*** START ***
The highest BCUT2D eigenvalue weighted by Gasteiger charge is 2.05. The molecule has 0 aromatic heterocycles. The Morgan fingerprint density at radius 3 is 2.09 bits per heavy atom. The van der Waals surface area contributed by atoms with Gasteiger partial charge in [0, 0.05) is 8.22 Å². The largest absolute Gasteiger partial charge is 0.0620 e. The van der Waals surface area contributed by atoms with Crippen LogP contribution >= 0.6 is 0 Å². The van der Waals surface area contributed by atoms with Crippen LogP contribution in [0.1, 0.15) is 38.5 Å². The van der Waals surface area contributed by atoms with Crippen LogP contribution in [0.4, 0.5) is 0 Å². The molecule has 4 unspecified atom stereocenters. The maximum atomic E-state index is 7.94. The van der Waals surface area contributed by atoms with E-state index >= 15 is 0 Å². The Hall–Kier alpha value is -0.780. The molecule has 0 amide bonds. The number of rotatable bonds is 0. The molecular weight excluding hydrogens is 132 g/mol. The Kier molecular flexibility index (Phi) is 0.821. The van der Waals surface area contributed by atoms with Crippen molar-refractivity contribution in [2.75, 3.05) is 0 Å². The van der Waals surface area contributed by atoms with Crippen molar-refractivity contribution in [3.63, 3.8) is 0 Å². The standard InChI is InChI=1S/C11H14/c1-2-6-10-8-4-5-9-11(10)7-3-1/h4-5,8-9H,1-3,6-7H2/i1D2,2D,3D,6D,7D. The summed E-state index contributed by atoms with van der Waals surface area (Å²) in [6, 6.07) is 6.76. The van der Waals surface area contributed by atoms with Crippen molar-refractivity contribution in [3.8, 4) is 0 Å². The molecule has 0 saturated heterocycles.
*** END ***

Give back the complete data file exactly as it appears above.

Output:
The highest BCUT2D eigenvalue weighted by Gasteiger charge is 2.05. The molecule has 0 aromatic heterocycles. The Morgan fingerprint density at radius 3 is 2.09 bits per heavy atom. The van der Waals surface area contributed by atoms with Gasteiger partial charge in [0, 0.05) is 8.22 Å². The largest absolute Gasteiger partial charge is 0.0620 e. The van der Waals surface area contributed by atoms with Crippen LogP contribution >= 0.6 is 0 Å². The van der Waals surface area contributed by atoms with Crippen LogP contribution in [0.1, 0.15) is 38.5 Å². The van der Waals surface area contributed by atoms with Crippen LogP contribution in [0.4, 0.5) is 0 Å². The molecule has 4 unspecified atom stereocenters. The maximum atomic E-state index is 7.94. The van der Waals surface area contributed by atoms with E-state index >= 15 is 0 Å². The Hall–Kier alpha value is -0.780. The molecule has 0 amide bonds. The number of rotatable bonds is 0. The molecular weight excluding hydrogens is 132 g/mol. The Kier molecular flexibility index (Phi) is 0.821. The van der Waals surface area contributed by atoms with Crippen molar-refractivity contribution in [2.75, 3.05) is 0 Å². The van der Waals surface area contributed by atoms with Crippen molar-refractivity contribution in [3.63, 3.8) is 0 Å². The standard InChI is InChI=1S/C11H14/c1-2-6-10-8-4-5-9-11(10)7-3-1/h4-5,8-9H,1-3,6-7H2/i1D2,2D,3D,6D,7D. The summed E-state index contributed by atoms with van der Waals surface area (Å²) in [6, 6.07) is 6.76. The van der Waals surface area contributed by atoms with Crippen molar-refractivity contribution in [3.8, 4) is 0 Å². The molecule has 0 saturated heterocycles.